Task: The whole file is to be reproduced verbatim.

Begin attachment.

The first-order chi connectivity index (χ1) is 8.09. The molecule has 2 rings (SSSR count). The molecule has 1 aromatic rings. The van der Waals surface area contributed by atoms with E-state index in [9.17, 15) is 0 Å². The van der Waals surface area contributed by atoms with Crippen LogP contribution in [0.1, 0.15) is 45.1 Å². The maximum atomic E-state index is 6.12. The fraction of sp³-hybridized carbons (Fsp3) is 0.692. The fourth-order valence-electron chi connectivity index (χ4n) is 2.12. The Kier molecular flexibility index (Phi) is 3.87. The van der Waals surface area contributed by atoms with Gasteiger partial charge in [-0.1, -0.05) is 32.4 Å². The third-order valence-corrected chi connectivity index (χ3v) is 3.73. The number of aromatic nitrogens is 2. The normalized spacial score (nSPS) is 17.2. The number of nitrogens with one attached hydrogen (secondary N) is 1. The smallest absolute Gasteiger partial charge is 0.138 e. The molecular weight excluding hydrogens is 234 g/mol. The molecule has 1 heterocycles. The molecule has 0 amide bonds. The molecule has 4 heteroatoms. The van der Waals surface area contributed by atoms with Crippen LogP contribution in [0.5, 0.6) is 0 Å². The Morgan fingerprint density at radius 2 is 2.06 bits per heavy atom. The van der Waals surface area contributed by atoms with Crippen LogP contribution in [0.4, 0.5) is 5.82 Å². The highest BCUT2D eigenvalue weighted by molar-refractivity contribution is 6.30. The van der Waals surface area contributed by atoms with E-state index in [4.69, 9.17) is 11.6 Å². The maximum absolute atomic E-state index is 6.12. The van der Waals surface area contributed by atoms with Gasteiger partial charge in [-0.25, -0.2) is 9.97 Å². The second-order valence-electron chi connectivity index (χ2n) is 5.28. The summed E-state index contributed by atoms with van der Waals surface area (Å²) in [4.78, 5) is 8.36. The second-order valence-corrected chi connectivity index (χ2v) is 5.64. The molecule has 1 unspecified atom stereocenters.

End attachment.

The first-order chi connectivity index (χ1) is 8.09. The molecule has 2 rings (SSSR count). The molecule has 1 aromatic rings. The van der Waals surface area contributed by atoms with E-state index in [9.17, 15) is 0 Å². The van der Waals surface area contributed by atoms with Crippen LogP contribution in [0.1, 0.15) is 45.1 Å². The maximum atomic E-state index is 6.12. The fraction of sp³-hybridized carbons (Fsp3) is 0.692. The fourth-order valence-electron chi connectivity index (χ4n) is 2.12. The Kier molecular flexibility index (Phi) is 3.87. The van der Waals surface area contributed by atoms with Gasteiger partial charge in [-0.1, -0.05) is 32.4 Å². The third-order valence-corrected chi connectivity index (χ3v) is 3.73. The number of aromatic nitrogens is 2. The normalized spacial score (nSPS) is 17.2. The number of nitrogens with one attached hydrogen (secondary N) is 1. The smallest absolute Gasteiger partial charge is 0.138 e. The molecular weight excluding hydrogens is 234 g/mol. The molecule has 1 heterocycles. The molecule has 0 amide bonds. The molecule has 4 heteroatoms. The van der Waals surface area contributed by atoms with Crippen LogP contribution in [0.5, 0.6) is 0 Å². The Morgan fingerprint density at radius 2 is 2.06 bits per heavy atom. The van der Waals surface area contributed by atoms with Crippen LogP contribution in [0.4, 0.5) is 5.82 Å². The highest BCUT2D eigenvalue weighted by molar-refractivity contribution is 6.30. The van der Waals surface area contributed by atoms with E-state index in [4.69, 9.17) is 11.6 Å². The maximum absolute atomic E-state index is 6.12. The van der Waals surface area contributed by atoms with Gasteiger partial charge in [-0.25, -0.2) is 9.97 Å². The second-order valence-electron chi connectivity index (χ2n) is 5.28. The summed E-state index contributed by atoms with van der Waals surface area (Å²) in [4.78, 5) is 8.36. The second-order valence-corrected chi connectivity index (χ2v) is 5.64. The molecule has 1 unspecified atom stereocenters.